As our resistance to antibiotics soars, scientists find hope in phages – helpful viruses found in particularly disgusting places.
Each year, the U.S. wedding industry generates $72 billion dollars in revenue, yet Zola is the first startup to succeed in the wedding category since 1996.
Searching for ways to mediate the damage of the opioid crisis, cities like Seattle and New York are considering following Vancouver’s lead by creating supervised drug consumption sites. Unfortunately, more empirical evidence is needed to clearly determine injection sites’ effectiveness.
A personal essay about loving hiking as a Latinx — in both Ecuador, where author Amanda Machado’s family members see it as un-classy and unladylike, and the United States, where hiking has largely been the domain of upper-class whites.
Sarah Jeong has spent the past several months covering Trump’s travel ban… while officially becoming an American citizen.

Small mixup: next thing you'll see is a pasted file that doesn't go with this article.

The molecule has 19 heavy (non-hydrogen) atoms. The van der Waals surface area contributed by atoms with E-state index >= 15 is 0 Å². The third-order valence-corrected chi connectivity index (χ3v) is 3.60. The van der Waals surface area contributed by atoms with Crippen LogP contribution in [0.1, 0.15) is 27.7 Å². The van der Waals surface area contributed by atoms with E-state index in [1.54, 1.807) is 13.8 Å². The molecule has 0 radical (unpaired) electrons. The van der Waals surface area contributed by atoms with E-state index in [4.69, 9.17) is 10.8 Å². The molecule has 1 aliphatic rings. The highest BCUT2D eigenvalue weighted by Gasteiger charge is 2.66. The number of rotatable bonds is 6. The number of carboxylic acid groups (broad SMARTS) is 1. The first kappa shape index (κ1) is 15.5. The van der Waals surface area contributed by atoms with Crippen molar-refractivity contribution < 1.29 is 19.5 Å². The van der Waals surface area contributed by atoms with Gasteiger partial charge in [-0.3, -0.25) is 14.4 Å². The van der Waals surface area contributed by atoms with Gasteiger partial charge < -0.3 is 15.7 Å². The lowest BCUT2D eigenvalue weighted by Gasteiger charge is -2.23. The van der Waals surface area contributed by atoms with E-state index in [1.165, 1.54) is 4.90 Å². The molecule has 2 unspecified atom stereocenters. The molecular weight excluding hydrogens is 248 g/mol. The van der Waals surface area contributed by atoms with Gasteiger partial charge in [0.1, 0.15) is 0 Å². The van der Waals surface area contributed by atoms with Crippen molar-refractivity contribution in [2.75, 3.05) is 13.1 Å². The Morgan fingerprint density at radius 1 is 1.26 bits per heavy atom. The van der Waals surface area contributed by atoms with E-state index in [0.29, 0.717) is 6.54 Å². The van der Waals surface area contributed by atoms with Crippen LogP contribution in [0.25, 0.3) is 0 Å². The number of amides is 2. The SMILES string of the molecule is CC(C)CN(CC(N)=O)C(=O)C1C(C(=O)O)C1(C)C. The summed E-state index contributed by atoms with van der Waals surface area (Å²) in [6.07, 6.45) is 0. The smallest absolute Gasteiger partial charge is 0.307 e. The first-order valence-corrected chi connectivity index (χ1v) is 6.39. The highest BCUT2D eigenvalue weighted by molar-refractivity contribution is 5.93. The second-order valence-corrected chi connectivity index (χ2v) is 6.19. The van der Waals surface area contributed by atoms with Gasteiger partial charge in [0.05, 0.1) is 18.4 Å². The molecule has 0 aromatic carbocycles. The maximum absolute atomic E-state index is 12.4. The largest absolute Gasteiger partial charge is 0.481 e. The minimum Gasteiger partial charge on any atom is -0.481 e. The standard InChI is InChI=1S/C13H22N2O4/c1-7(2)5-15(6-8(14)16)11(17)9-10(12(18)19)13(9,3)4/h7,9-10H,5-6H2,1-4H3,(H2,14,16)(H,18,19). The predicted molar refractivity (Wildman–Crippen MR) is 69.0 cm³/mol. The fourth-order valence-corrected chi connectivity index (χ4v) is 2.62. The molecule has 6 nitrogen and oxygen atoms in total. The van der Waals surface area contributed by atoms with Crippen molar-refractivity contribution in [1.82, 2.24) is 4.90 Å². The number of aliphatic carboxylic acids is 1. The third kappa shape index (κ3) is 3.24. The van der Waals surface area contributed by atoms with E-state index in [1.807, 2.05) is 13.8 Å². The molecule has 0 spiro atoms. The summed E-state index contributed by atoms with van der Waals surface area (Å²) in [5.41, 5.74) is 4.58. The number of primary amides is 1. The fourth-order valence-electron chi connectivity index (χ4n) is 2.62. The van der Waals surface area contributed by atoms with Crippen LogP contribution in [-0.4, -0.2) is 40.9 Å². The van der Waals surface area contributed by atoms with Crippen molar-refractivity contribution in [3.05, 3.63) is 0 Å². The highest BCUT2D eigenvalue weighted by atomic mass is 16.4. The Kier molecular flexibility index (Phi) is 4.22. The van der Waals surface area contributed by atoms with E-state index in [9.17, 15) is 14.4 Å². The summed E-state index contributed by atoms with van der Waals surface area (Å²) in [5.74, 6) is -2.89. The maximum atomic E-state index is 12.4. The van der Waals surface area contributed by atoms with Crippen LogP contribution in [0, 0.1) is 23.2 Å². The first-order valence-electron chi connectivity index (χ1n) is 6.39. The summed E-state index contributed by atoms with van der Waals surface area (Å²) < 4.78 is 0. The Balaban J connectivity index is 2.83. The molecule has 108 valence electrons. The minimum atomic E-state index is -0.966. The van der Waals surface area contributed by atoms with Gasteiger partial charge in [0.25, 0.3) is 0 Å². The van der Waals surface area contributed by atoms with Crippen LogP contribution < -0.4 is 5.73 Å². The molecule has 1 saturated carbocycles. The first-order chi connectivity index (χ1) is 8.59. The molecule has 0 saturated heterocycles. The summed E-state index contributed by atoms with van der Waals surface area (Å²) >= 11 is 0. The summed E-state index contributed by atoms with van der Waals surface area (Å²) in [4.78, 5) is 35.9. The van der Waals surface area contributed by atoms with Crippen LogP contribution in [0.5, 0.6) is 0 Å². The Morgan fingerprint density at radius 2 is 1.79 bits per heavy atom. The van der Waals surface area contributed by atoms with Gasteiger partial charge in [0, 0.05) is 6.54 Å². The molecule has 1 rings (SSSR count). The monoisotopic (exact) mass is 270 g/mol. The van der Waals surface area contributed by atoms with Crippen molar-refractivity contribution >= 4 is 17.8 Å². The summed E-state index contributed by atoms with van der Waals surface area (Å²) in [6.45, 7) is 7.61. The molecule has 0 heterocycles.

Dylan Matthews donated his left kidney to a perfect stranger, in what’s known as a “non-directed” donation. Dylan’s kidney initiated a donation chain in which four people received live-saving kidney transplants.
Dylan Matthews reflects on growing up with autism and reviews Sesame Street’s approach to raising awareness with a new autistic character named Julia. Sesame Street doesn’t focus on Julia navigating her world, it focuses on Elmo and Abby Cadabby — a neurotypical monster and fairy, respectively — who help Big Bird understand why Julia plays and acts the way she does. Elmo and Abby revel in Julia’s style of play and in doing so, encourage Big Bird to join the fun so that everyone can have a good time. Matthews posits that with Sesame Street’s clout among the young, and the research to back up the fact that the show “encourages prosocial, cooperative behavior among children,” Julia could have a real influence on how society embraces those with autism in the future.
“Getting television from an idea in someone’s head to the screen in your living room (or on your laptop) is difficult, fast-paced, and complicated work.” Caroline Framke shadows the crew of FX’s The Americans during the production of season four and offers a closer look at how a TV show is made.
Medical errors kill more people each year than plane crashes, terrorist attacks, and drug overdoses combined. Kliff examines the “second victims” of those errors—the doctors and nurses who must live with their mistakes—and whether hospitals should do more to support providers.